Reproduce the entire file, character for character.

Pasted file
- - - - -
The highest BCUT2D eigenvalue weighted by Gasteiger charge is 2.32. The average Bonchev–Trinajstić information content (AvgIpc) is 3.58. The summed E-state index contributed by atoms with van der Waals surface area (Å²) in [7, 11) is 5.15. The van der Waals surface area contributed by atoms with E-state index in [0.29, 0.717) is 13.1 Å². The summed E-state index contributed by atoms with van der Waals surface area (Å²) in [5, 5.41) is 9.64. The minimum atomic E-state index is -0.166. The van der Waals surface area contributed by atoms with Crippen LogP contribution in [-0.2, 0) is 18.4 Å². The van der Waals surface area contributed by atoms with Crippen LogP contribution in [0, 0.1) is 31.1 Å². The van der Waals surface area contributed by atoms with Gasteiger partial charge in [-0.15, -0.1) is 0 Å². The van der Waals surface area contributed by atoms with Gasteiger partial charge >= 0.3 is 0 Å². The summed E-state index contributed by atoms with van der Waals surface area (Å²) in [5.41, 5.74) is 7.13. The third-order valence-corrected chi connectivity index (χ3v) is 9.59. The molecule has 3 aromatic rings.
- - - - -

The highest BCUT2D eigenvalue weighted by Gasteiger charge is 2.32. The average Bonchev–Trinajstić information content (AvgIpc) is 3.58. The summed E-state index contributed by atoms with van der Waals surface area (Å²) in [7, 11) is 5.15. The van der Waals surface area contributed by atoms with E-state index in [0.29, 0.717) is 13.1 Å². The summed E-state index contributed by atoms with van der Waals surface area (Å²) in [5, 5.41) is 9.64. The minimum atomic E-state index is -0.166. The van der Waals surface area contributed by atoms with Crippen LogP contribution in [-0.2, 0) is 18.4 Å². The van der Waals surface area contributed by atoms with Crippen LogP contribution in [0, 0.1) is 31.1 Å². The van der Waals surface area contributed by atoms with Gasteiger partial charge in [-0.15, -0.1) is 0 Å². The van der Waals surface area contributed by atoms with Gasteiger partial charge >= 0.3 is 0 Å². The summed E-state index contributed by atoms with van der Waals surface area (Å²) in [5.41, 5.74) is 7.13. The third-order valence-corrected chi connectivity index (χ3v) is 9.59. The molecule has 3 aromatic rings.